Tuesday, 22 May 2012

My place - the essence of conservatism


The other day I tried to explain my understanding – obviously vicarious – of David Cameron’s conservatism. At the heart of this was the idea of ‘putting something back’ – noblesse oblige – and the importance that we place on administration by the established institutions of society (and do note that it is society’s institutions we are concerned with not merely the institutions that are of the state). In doing this I pointed out that David Cameron’s conservatism was not my conservatism, that my idea of being a conservative was:

...founded on the idea of place, the principle of responsibility and the imperative of freedom

So I felt obliged and slightly urged to describe that conservatism a little further. So here goes – starting with the idea of ‘place’. I see an understanding of rootedness, of belonging, as the crucial distinction between liberalism and conservatism – liberalism’s essence is captured best for me in the words of Thomas Paine:

The World is my country, all mankind are my brethren, and to do good is my religion.

These are noble sentiments – my heart rejoices that men believe in the goodness of mankind and that all are equal. But the World is not my country. England is my country and this I cannot change however much other men may pretend differently, however boundaries are drawn. And more that this, the glorious South Pennines is where I live and love – Bradford is my place. I am not a Yorkshireman but I still feel the place – some while ago I wrote:

I look across Yorkshire’s green hills, listen to the birds singing and look at those things seeming timeless – the beer, the food, the walls and trees, the rounded vowels and, above all, that view that this land is ours to cherish. To understand what it means to be conservative, you have to grasp that this is everyone’s.

You will have your place – it may be some corner of a great city, it is perhaps a hill above the woods or even an old mining town fallen on hard times. But it is your place, where your life is lived, where your love is played out. Or rather you will have that place if you are a conservative. As ever, Kipling – the greatest of conservative poets – captured this in speaking of his place, Sussex:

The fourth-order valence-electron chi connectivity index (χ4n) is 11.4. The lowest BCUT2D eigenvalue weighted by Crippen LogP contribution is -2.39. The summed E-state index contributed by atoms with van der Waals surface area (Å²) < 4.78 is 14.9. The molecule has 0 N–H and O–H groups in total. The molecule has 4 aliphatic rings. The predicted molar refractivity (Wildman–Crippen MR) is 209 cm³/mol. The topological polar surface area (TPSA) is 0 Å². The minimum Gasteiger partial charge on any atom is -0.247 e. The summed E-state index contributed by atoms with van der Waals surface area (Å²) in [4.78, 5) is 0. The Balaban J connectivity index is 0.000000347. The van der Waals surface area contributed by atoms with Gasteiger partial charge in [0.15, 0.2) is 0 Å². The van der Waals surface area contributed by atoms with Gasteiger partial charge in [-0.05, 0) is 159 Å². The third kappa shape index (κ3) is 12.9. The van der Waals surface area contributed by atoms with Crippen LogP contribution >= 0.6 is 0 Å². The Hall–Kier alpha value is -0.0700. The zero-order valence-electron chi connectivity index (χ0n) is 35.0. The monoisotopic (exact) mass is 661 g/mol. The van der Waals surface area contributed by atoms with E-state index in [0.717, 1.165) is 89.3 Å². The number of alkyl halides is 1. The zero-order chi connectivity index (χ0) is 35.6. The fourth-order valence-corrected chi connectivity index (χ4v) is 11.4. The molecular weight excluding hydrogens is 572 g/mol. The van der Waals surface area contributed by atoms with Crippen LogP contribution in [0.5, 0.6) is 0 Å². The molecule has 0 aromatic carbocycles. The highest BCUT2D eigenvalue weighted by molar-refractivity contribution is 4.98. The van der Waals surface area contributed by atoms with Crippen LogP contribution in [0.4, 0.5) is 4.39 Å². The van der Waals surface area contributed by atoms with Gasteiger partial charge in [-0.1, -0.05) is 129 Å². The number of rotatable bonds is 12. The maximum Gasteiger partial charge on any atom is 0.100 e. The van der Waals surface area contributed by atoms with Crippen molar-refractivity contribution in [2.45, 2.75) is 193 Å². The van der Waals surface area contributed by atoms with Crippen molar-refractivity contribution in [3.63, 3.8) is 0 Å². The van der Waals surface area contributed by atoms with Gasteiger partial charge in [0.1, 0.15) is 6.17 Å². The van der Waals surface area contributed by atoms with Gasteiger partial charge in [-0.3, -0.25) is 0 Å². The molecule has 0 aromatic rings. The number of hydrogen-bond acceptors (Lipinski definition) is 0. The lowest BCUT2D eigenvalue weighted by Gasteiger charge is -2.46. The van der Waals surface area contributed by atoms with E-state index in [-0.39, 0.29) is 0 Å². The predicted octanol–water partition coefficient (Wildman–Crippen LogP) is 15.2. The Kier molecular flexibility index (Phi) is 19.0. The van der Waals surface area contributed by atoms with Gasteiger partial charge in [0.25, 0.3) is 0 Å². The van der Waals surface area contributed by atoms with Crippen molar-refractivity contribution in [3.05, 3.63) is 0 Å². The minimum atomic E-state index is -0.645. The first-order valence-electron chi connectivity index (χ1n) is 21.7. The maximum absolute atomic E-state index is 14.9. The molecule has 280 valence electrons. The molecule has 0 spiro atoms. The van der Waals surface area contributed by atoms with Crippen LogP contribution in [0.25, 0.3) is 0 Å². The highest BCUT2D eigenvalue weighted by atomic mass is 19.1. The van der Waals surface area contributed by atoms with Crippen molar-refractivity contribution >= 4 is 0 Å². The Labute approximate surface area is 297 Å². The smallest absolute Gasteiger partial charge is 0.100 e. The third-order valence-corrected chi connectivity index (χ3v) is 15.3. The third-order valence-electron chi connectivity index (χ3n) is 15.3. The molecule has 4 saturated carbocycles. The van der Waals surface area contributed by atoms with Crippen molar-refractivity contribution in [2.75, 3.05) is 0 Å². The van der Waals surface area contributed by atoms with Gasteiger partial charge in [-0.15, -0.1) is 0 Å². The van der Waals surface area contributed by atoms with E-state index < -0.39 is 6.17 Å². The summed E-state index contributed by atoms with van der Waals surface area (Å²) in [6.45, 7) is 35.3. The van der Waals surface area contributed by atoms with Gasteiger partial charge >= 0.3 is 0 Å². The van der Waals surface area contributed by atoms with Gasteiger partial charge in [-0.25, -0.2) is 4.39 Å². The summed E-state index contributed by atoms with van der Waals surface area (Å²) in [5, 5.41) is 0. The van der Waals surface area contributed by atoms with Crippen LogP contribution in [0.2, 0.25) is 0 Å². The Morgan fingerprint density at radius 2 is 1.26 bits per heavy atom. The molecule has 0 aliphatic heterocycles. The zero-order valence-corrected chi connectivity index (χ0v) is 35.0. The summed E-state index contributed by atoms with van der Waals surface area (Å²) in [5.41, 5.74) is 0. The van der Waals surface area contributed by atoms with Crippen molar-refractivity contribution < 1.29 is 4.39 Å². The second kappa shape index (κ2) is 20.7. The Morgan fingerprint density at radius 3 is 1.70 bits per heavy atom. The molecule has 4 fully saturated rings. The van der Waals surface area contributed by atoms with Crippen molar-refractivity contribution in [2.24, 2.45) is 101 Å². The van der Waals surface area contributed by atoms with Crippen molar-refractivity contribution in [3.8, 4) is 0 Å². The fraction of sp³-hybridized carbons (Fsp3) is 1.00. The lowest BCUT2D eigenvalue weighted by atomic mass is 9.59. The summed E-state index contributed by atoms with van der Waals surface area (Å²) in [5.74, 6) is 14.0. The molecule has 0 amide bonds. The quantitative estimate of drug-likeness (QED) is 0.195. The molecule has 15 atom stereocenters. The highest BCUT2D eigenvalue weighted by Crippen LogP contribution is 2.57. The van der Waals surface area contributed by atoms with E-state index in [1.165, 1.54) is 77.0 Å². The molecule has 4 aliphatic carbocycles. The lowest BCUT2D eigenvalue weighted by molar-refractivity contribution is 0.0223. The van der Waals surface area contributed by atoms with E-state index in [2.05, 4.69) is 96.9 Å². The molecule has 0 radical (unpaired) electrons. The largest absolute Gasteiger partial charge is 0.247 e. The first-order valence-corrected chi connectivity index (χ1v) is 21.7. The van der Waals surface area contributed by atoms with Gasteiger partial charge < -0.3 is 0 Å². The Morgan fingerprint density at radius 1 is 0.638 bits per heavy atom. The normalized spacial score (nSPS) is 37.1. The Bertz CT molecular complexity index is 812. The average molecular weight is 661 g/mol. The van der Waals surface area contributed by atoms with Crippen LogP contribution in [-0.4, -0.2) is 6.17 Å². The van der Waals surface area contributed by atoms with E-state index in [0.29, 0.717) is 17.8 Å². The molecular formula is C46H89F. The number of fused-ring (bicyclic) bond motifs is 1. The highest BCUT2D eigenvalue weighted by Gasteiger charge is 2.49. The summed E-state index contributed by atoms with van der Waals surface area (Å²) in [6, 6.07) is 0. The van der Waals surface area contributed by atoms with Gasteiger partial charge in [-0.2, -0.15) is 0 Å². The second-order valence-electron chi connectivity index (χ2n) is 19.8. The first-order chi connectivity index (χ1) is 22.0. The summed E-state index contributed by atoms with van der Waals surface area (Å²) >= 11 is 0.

God gave all men all earth to love,
    But since our hearts are small,
Ordained for each one spot should prove
    Belovèd over all;
That, as He watched Creation’s birth,
    So we, in godlike mood,
May of our love create our earth
    And see that it is good.
So one shall Baltic pines content,
    As one some Surrey glade,
Or one the palm-grove’s droned lament
    Before Levuka’s Trade.
Each to his choice, and I rejoice
    The lot has fallen to me
In a fair ground—in a fair ground—
    Yea, Sussex by the sea!

So find your place, live there, care for it, love and cherish it. Leave it as you would wish another to find it – not unchanged but better. Better for being your place. That is the essence of my conservatism.


1 comment:

Mike Chitty said...

I cant commend Wendell Berry enough when it comes for a compelling case for place, and his descriptions of boomers and stickers.

Cameron's conservatism seems to have much more to do with the support of boomers and leaves stickers pretty much high and dry.